Project description:The complexity of sensory stimuli has an important role in perception and cognition. However, its neural representation is not well understood. Here, we characterize the representations of naturalistic visual and auditory stimulus complexity in early and associative visual and auditory cortices. This is realized by means of encoding and decoding analyses of two fMRI datasets in the visual and auditory modalities. Our results implicate most early and some associative sensory areas in representing the complexity of naturalistic sensory stimuli. For example, parahippocampal place area, which was previously shown to represent scene features, is shown to also represent scene complexity. Similarly, posterior regions of superior temporal gyrus and superior temporal sulcus, which were previously shown to represent syntactic (language) complexity, are shown to also represent music (auditory) complexity. Furthermore, our results suggest the existence of gradients in sensitivity to naturalistic sensory stimulus complexity in these areas.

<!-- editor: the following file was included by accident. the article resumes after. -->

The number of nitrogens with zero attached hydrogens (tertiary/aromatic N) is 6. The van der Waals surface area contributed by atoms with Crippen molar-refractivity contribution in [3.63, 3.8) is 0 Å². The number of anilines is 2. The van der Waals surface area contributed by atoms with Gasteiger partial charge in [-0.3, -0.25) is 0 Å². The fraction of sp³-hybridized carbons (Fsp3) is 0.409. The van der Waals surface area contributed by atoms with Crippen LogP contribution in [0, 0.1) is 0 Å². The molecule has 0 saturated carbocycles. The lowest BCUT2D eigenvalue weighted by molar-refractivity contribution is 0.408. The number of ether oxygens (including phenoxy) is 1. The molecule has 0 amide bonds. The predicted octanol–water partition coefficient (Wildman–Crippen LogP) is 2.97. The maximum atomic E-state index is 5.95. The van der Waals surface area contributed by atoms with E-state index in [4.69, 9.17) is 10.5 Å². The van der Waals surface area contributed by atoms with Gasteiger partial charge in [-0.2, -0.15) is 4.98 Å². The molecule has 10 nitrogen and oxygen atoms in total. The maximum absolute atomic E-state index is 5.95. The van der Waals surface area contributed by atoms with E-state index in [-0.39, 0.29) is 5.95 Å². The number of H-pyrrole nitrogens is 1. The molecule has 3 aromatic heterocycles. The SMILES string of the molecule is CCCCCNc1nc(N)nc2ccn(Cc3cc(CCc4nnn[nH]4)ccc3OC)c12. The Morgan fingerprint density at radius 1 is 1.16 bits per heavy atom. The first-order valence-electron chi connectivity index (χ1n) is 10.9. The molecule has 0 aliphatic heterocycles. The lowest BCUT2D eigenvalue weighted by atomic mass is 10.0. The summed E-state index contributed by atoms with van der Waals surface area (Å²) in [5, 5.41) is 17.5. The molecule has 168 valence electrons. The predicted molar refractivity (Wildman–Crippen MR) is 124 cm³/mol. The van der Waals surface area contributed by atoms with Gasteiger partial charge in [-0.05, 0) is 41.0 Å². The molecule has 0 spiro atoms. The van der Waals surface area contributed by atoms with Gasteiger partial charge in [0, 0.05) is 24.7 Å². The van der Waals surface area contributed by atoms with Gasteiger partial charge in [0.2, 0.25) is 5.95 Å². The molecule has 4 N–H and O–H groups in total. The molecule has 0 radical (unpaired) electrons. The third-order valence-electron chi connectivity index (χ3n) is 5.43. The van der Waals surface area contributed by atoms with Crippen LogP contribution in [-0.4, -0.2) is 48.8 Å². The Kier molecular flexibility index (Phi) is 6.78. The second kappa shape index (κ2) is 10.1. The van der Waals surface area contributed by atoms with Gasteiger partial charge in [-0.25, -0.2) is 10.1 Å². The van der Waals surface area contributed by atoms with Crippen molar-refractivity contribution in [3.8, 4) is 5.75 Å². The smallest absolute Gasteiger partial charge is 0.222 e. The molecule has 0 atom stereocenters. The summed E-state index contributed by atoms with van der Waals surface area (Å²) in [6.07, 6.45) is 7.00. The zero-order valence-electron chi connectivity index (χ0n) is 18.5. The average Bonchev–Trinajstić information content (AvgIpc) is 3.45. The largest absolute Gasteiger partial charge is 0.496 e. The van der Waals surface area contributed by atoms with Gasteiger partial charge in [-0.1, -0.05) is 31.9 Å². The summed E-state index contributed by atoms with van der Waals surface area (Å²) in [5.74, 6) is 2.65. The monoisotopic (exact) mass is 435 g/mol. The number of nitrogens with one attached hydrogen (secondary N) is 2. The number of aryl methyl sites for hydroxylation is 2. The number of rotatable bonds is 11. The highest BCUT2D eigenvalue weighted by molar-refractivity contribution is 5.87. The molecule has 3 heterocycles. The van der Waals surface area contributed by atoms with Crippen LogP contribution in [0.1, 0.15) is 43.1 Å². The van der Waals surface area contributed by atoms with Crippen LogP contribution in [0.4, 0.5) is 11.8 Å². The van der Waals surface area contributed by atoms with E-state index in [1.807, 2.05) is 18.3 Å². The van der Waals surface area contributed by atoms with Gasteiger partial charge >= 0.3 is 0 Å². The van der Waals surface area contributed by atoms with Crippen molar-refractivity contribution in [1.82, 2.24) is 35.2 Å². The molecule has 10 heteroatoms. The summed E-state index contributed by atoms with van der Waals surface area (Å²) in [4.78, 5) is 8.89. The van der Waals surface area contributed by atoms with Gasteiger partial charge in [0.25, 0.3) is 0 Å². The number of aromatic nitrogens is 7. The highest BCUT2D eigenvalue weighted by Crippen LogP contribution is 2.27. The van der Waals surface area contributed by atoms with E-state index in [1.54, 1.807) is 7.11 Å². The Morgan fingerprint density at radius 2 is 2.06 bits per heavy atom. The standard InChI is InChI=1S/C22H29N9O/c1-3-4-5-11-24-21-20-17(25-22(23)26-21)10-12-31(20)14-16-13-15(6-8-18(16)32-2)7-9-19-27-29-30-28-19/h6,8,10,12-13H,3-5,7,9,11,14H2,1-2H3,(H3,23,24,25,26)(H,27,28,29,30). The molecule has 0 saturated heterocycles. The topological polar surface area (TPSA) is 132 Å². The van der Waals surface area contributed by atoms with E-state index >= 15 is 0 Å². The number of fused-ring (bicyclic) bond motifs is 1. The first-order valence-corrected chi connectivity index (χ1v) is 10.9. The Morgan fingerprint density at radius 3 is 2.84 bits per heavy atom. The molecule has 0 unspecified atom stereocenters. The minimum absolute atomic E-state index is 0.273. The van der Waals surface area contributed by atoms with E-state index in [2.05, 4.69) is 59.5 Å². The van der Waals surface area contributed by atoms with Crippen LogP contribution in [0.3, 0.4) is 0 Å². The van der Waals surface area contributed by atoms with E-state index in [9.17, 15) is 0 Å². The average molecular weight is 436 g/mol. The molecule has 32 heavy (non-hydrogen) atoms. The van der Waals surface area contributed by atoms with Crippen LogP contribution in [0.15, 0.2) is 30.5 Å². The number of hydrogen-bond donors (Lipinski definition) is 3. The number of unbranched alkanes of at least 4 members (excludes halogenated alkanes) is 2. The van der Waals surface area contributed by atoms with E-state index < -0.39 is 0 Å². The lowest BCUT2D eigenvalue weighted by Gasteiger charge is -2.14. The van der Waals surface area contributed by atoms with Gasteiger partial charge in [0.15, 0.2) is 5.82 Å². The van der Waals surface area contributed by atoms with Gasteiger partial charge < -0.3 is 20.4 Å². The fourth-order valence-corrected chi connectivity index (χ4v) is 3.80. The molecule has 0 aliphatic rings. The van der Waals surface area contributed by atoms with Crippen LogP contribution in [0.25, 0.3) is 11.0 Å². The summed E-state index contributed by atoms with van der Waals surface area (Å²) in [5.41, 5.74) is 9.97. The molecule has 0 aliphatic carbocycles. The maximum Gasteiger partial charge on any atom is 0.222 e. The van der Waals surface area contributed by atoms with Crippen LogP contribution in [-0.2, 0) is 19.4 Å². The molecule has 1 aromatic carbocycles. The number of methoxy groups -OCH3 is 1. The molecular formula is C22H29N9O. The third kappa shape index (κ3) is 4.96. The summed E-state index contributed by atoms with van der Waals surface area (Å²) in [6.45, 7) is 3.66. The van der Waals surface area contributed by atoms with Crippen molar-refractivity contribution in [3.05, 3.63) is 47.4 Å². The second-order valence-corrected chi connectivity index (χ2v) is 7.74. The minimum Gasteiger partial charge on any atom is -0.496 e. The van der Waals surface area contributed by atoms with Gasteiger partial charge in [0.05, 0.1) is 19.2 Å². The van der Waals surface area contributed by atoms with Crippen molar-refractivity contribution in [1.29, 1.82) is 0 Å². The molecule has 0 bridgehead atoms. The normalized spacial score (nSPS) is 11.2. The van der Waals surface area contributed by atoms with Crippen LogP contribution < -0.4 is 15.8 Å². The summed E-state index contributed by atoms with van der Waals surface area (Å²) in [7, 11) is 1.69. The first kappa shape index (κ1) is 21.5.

Project description:When processing dynamic input, the brain balances the opposing needs of temporal integration and sensitivity to change. We hypothesized that the visual system might resolve this challenge by aligning integration windows to the onset of newly arriving sensory samples. In a series of experiments, human participants observed the same sequence of two displays separated by a brief blank delay when performing either an integration or segregation task. First, using magneto-encephalography (MEG), we found a shift in the stimulus-evoked time courses by a 150-ms time window between task signals. After stimulus onset, multivariate pattern analysis (MVPA) decoding of task in occipital-parietal sources remained above chance for almost 1 s, and the task-decoding pattern interacted with task outcome. In the pre-stimulus period, the oscillatory phase in the theta frequency band was informative about both task processing and behavioral outcome for each task separately, suggesting that the post-stimulus effects were caused by a theta-band phase shift. Second, when aligning stimulus presentation to the onset of eye fixations, there was a similar phase shift in behavioral performance according to task demands. In both MEG and behavioral measures, task processing was optimal first for segregation and then integration, with opposite phase in the theta frequency range (3-5 Hz). The best fit to neurophysiological and behavioral data was given by a dampened 3-Hz oscillation from stimulus or eye fixation onset. The alignment of temporal integration windows to input changes found here may serve to actively organize the temporal processing of continuous sensory input.